manufacturing a new article to be used for
bolting, the uppers of shoes, and various other
purposes for which pure leather has been
hitherto employed. The inventor first takes
old boots and shoes, belts, &c., cuts them in
small pieces, Washes them thoroughly in
water, and reduces them to a soft, pulpy con
dition by soaking. He then rolls them out.
between rollers, dries and mixes them with
minute quantities of hemp or flax fibre, and
unites them intimately together with a strong
solution cf gluo or erutta percha. They are
then rolled out into bunds for belts, or pressed
into molds for the upper of shoes, &c.
Headache. —An exchange says, to
get rid of headache, “ take a small quantity of
spirituous liquor in the hollow of the hand,
and snuff it up the nostrils repeatedly. It
never fails to produce an almost instantaneous
The defect in this remedy is, that those most
frequently afflicted with the headache would
not be able to get the “ spirituous liquor” as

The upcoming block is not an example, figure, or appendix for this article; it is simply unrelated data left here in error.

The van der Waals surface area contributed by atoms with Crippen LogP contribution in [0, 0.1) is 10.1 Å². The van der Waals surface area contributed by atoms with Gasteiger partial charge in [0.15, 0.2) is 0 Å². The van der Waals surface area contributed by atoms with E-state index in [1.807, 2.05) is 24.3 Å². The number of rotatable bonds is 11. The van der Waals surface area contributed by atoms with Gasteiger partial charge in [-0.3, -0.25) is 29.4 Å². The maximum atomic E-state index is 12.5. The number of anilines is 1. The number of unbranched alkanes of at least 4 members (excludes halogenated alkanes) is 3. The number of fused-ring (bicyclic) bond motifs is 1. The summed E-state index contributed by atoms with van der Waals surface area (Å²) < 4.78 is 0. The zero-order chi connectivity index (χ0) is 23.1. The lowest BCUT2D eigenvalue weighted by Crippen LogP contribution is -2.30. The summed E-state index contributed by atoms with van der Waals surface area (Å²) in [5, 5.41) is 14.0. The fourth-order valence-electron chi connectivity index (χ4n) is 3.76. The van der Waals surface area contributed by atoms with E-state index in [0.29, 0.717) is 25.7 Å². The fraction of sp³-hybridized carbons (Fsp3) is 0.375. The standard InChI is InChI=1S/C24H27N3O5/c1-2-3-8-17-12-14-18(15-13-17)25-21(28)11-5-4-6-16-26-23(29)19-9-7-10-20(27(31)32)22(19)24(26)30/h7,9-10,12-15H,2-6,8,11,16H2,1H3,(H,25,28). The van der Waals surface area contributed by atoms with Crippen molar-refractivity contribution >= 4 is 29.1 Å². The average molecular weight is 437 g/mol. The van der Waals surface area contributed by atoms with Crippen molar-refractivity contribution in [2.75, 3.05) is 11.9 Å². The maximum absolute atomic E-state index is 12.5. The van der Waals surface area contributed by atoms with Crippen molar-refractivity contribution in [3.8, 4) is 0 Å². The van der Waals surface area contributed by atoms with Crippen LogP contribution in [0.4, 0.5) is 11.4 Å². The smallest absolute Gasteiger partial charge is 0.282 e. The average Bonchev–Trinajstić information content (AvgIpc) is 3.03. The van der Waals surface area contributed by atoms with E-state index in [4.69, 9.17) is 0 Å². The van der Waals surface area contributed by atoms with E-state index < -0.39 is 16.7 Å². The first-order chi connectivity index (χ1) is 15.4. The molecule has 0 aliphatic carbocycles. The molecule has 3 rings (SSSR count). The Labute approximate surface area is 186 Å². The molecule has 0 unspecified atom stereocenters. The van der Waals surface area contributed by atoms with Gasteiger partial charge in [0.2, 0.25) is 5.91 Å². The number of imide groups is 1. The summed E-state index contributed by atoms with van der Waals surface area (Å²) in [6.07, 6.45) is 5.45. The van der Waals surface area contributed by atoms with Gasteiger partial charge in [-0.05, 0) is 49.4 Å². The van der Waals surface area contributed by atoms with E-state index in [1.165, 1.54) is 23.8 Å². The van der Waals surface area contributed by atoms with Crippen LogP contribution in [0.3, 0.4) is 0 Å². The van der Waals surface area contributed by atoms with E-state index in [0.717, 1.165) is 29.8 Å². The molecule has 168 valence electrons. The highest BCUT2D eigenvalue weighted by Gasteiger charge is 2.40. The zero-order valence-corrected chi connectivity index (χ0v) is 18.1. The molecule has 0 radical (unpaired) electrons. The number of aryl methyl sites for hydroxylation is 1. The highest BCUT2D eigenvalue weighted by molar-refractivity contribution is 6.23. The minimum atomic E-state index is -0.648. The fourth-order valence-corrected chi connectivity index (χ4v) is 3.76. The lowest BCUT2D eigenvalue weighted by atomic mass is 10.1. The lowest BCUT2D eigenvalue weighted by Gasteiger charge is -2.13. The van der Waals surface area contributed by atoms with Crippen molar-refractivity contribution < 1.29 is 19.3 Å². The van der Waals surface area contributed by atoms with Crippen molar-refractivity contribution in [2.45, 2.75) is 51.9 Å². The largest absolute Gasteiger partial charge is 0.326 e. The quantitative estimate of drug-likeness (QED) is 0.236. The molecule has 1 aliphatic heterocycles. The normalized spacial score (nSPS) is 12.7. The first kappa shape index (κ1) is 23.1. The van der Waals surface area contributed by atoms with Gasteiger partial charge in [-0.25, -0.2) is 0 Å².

high up as the nostrils.
Helmbold’s Extract of Butba 1 I t
For Diseases of tho Bladder, Kidney, Gravel, Dropsy,
HELMBOLD'S Extractor Buchu, for Secret and Delicate
HELMBOLD’B Extract of Buchu, for Nervous and De
bilitated sufferers.
HELMBOLD’S Extract of Buchu, for Lora of Memory,
Lohs of Power, Dimness of Vision, Difficulty of Breathing,
Weak Nerves, and Universal Lassitude or tho Musculaf
HELMBOLD’S Extract of Buchu, for all distressing ail
ments—Obstructions, Irregularities, Excess in Married
Life, or Early Indiscretions, etc., and all diseases of the
sexual Organs, and whether existing in male or female,
fr<sm whatever cause they have originated, and no mat